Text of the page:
Arena- Pepper's Ghost (Inside Out)
review by Jim Clark

Track Listing

1. Bedlam Fayre
2. Smoke And Mirrors
3. The Shattered Room
4. The Eyes Of Lara Moon
5. Tantalus
6. Purgatory Road
7. Opera Fanatica



Let me start out this review by saying that I'm not really a fan of Arena. As a matter of fact, I quite dislike their first two discs. I took a chance and bought their third release, Visitor, and enjoyed a good bit of it. But Immortal lost me - I neither liked nor disliked the disc - it was just sort of there. And I didn't bother to pick up the band's last release, 2003's Contagion. So I decided to listen to Pepper's Ghost, the band's current CD, with quite a bit of skepticism. Would it be the neo-prog monotony of the first two releases, the forgetfulness of Immortal, or would it be something that I liked, like Visitor?

As strange as it is to say, it's a little bit of all three as there's parts of Pepper's Ghost that I like, parts that I dislike and parts that I just find so-so.

The disc starts off on a strong note with "Bedlam Fayre." The track features some strong guitar and synthesizer parts, delivered by John Mitchell and Clive Nolan, respectfully. Rob Sowden sings a catchy melody while some creative vocoder is thrown in as well.

"Smoke And Mirrors" is another solid number with Mitchell again throwing out some excellent guitar lines and Sowden providing another catchy vocal.

After this, though, things start to go downhill. "The Shattered Room" is standard neo-progressive fare with the obligatory mellotron section and fast synth solos. Mitchell does add some fiery playing to the track, but not enough to keep me from hitting the skip button on future listens.

"The Eyes Of Lara Moon" is a decent acoustic number, but nothing really to write home about. Sowden gives an over-the-top vocal, but Mitchell yet again comes to the rescue with some great guitar bits.

A piano intro leads into "Tantalus," another prog-by-the-numbers track. Still, Mitchell plays more inspired guitar on this tune (see a trend here?)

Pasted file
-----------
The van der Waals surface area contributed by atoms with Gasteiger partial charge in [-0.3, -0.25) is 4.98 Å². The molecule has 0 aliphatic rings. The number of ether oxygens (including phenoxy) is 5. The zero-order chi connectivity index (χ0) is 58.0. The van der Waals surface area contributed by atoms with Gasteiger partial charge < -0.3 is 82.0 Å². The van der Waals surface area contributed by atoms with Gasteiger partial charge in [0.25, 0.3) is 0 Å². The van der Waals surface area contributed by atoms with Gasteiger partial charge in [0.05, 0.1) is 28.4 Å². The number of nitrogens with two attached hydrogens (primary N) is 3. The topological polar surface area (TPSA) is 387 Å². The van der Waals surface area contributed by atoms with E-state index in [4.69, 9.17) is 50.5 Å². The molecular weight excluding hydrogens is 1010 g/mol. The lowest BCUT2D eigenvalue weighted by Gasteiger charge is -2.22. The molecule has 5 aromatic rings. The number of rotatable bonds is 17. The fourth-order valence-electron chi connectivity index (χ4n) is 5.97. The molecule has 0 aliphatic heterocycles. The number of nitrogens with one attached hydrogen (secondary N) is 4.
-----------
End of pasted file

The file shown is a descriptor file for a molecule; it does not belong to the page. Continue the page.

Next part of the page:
"Purgatory Road" is a pretty solid song with some decent ideas. Some interesting samples and vocal effects add to the music, and Nolan plays a good synth solo. The drumming, though, is fairly stiff, as it is throughout much of the disc. Still, it’s one of the better tracks on this release.

Nolan's "Opera Fanatica" begins with mellotron while there’s some operatic singing in the distance. Organ and jagged guitar soon take over before the real vocals begin. Elaborate instrumental sections lie between the song’s big choruses. Not a bad song, but not very memorable, either.

The accompanying artwork for Pepper's Ghost is fairly elaborate with comic strips running throughout. The strips, drawn by Tim Bisley and conceived by Nolan and art director David Wyatt, are quite nice.

My biggest fault with Arena is some of the contrived ideas that they offer. While not quite as obvious as the vocalists that preceded him in the band, Sowden at times sounds like he's trying to sing like Fish or Peter Nicholls. Still, he manages to keep enough of his own personality in the vocals to keep him from being a Fish clone (something that I unfortunately cannot say for Arena's other vocalists).

And I find much of Nolan's playing to be fairly uninspired. While he does play some solid backing parts, I feel like I've heard it all before as far as his synth solos go. And drummer Mick Pointer, while better on the skins than his Marillion days, is a fairly basic drummer who really offers nothing of interest in his fills.

Mitchell is the disc's saving grace. His playing throughout is stellar and really makes some of the songs better than they are due just to his solos.

Essentially, I find Pepper's Ghost to be basically a Prog-101 CD - a disc that, much like most of Arena's output, tries too hard to be neo-prog and fails to live up to the high standards set by groups like IQ and Pallas. Still, Pepper’s Ghost has enough interesting moments (thank you Mr. Mitchell) that I will probably give this disc’s successor a listen when it comes out.

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